Thursday, December 23, 2010

Christmas - Already and Not Yet ...

On this the (approximately) 2010th anniversary of the first coming of the Messiah Jesus into human history, we should take a moment to remember that the work which He began at the first Christmas, and finished at the Cross of Calvary will be fully revealed when He appears for the second time.

When He appeared the first time, He was not recognized.  Although He was God's Son and the anointed King He chose to empty Himself of His glory and to be born in the squalor of a borrowed stable; to live a life in obscurity and poverty; and to be put to a criminal's death on a Roman cross by those who had more faith in Caesar's rule than in God's.

When Jesus appeared for the first time it was not for the purpose of judging the world but for the purpose of providing sacrifice for sin, for calling men on the basis of that sacrifice to be reconciled to God, and to henceforth live their lives as subjects of the hidden Kingdom of God.

But, when Jesus appears for the second time, there will be no doubt of His identity.  And His purpose then will be to bring to an end all of the existing human governments and to replace them with the no-longer-hidden Kingdom of God.  The revolution which began at the first Christmas will be complete when we sing "The kingdoms of this world have become the Kingdom of our God and of His Christ, and He shall reign forever and ever."

This Christmas, as we celebrate the birth of the Savior, let us not forget that Jesus is the Present and Future King, and that the Kingdom of God, currently hidden, will one day be revealed along with its King.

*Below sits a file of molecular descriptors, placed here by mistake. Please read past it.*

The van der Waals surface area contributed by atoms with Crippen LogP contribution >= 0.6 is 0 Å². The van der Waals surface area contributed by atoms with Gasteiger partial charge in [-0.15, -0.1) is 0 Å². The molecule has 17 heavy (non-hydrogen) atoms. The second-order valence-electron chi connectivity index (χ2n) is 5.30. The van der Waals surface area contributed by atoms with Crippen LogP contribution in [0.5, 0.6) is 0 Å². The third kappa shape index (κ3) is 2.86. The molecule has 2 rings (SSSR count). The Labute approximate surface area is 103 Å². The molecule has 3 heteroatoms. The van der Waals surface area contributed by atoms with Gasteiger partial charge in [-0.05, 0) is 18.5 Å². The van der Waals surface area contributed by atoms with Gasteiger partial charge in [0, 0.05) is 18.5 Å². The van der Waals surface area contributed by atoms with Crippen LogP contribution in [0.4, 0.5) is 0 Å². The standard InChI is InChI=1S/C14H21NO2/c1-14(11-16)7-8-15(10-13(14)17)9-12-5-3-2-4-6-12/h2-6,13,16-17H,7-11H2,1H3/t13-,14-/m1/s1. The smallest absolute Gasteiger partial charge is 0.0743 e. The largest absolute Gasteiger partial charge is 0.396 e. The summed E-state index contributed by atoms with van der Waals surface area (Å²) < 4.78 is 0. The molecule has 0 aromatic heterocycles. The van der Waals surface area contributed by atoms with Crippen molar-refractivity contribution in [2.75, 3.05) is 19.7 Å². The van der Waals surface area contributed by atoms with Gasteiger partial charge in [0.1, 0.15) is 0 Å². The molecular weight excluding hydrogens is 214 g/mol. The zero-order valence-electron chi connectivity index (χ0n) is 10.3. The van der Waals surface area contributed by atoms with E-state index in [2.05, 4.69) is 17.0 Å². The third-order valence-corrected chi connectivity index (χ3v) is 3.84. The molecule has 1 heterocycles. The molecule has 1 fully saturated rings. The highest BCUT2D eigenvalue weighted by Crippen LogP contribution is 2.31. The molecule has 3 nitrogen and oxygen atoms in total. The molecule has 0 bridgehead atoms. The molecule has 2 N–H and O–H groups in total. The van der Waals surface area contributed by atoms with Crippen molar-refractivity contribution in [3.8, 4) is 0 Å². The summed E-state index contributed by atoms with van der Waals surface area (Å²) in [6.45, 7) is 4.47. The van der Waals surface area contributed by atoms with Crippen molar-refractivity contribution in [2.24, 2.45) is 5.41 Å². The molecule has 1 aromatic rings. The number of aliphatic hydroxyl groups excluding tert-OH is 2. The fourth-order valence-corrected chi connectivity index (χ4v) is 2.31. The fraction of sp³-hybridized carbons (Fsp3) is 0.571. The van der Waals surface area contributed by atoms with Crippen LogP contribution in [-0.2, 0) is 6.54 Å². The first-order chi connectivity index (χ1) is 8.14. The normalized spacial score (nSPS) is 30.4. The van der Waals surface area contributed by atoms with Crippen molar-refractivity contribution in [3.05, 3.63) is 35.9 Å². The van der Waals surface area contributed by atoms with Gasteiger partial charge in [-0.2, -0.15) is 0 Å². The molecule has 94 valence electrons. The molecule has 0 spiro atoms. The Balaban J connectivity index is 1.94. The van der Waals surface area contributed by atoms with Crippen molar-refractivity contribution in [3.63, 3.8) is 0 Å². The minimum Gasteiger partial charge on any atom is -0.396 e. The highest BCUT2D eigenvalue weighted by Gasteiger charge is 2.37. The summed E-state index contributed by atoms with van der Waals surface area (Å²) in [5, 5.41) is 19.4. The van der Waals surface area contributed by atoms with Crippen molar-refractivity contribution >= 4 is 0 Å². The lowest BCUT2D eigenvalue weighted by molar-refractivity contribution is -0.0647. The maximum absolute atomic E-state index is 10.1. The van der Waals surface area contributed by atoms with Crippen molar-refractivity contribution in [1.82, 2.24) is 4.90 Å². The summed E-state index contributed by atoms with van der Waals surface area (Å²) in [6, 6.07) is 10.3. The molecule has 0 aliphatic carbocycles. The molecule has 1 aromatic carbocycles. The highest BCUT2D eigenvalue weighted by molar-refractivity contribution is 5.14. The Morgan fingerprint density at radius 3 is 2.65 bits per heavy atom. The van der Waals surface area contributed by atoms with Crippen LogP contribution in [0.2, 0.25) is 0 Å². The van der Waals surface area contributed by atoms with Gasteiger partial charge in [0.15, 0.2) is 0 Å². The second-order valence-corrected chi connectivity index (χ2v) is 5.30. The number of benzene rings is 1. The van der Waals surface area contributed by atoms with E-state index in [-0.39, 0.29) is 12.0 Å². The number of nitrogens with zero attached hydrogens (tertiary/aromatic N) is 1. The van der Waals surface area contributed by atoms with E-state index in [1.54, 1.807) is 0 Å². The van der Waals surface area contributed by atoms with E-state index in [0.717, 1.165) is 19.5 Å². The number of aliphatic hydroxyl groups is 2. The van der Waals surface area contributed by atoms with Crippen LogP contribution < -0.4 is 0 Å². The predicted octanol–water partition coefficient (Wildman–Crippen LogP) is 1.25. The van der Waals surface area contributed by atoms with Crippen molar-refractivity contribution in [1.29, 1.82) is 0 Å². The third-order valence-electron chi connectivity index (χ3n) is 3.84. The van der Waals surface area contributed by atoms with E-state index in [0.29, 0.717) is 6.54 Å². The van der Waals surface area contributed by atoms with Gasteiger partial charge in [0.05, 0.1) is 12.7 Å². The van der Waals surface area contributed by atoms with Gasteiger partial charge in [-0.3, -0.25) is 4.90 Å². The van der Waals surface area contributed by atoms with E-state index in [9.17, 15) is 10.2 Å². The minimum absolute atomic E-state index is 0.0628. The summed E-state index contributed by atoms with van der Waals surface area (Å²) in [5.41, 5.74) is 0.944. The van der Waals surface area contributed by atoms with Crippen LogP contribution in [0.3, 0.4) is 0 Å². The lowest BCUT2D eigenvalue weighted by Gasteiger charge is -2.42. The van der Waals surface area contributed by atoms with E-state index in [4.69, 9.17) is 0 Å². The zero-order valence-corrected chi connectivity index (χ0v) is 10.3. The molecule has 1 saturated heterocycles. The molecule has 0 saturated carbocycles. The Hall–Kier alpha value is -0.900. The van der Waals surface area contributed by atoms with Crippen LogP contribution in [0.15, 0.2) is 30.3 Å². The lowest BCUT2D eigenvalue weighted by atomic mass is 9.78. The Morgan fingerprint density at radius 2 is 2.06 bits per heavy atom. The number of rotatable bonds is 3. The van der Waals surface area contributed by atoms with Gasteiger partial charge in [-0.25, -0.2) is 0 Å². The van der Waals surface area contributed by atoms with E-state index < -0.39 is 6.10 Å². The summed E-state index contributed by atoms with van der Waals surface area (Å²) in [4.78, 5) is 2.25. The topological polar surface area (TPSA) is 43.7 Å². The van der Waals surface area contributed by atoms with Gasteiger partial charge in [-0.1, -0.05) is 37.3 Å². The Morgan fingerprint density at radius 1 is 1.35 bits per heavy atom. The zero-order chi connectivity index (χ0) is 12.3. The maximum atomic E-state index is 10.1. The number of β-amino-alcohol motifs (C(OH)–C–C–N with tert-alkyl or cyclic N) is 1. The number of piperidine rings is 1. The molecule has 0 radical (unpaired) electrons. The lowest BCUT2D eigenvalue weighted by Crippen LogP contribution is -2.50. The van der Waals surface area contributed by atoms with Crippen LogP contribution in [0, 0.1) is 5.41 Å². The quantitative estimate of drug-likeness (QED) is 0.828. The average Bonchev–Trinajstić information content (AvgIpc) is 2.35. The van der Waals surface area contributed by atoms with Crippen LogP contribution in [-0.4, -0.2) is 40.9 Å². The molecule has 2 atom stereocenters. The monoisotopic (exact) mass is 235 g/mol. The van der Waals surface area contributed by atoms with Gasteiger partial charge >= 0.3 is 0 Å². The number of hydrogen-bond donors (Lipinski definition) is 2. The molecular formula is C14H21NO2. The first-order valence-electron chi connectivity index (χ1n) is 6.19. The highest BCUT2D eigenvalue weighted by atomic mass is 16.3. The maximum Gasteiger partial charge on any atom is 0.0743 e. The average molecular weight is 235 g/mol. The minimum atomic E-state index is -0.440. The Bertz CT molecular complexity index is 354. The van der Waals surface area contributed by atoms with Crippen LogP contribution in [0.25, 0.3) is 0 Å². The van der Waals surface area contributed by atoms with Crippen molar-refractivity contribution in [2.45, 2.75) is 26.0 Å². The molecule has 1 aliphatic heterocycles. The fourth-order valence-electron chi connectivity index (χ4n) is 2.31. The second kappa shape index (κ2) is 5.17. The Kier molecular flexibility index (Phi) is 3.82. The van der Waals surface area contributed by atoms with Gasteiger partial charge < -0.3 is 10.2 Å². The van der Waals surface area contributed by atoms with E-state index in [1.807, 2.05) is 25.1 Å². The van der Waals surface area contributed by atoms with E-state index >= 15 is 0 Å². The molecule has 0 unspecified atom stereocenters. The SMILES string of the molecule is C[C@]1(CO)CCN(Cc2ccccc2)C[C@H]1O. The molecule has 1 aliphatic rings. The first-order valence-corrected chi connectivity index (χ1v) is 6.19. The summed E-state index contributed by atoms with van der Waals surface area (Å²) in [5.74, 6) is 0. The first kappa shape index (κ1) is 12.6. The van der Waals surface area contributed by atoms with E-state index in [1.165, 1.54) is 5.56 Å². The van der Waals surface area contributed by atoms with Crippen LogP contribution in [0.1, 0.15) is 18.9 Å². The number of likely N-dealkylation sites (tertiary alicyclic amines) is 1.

May we, like Anna and Simeon at His first appearance, be prepared and waiting for His second!

Sunday, October 17, 2010

Is the Sabbath Still Required for Christians?

Excellent post by Justin Taylor from an about-to-be-released book by Tom Schreiner called 40 Questions about Christians and Biblical Law. The specific subject of this post is on whether Sunday should be thought of as the Christian Sabbath and treated as a continuing ordinance of the Lord.

I recommend the post to your reading.

Is the Sabbath Still Required for Christians?

Thursday, October 14, 2010

Great entry in Spurgeon's "Morning and Evening" today ...

Evening, October 14

“And be not conformed to this world.”

Romans 12:2

If a Christian can by possibility be saved while he conforms to this world, at any rate it must be so as by fire. Such a bare salvation is almost as much to be dreaded as desired. Reader, would you wish to leave this world in the darkness of a desponding death bed, and enter heaven as a shipwrecked mariner climbs the rocks of his native country? then be worldly; be mixed up with Mammonites, and refuse to go without the camp bearing Christ’s reproach. But would you have a heaven below as well as a heaven above? Would you comprehend with all saints what are the heights and depths, and know the love of Christ which passeth knowledge? Would you receive an abundant entrance into the joy of your Lord? Then come ye out from among them, and be ye separate, and touch not the unclean thing. Would you attain the full assurance of faith? you cannot gain it while you commune with sinners. Would you flame with vehement love? Your love will be damped by the drenchings of godless society. You cannot become a great Christian—you may be a babe in grace, but you never can be a perfect man in Christ Jesus while you yield yourself to the worldly maxims and modes of business of men of the world. It is ill for an heir of heaven to be a great friend with the heirs of hell. It has a bad look when a courtier is too intimate with his king’s enemies. Even small inconsistencies are dangerous. Little thorns make great blisters, little moths destroy fine garments, and little frivolities and little rogueries will rob religion of a thousand joys. O professor, too little separated from sinners, you know not what you lose by your conformity to the world. It cuts the tendons of your strength, and makes you creep where you ought to run. Then, for your own comfort’s sake, and for the sake of your growth in grace, if you be a Christian, be a Christian, and be a marked and distinct one.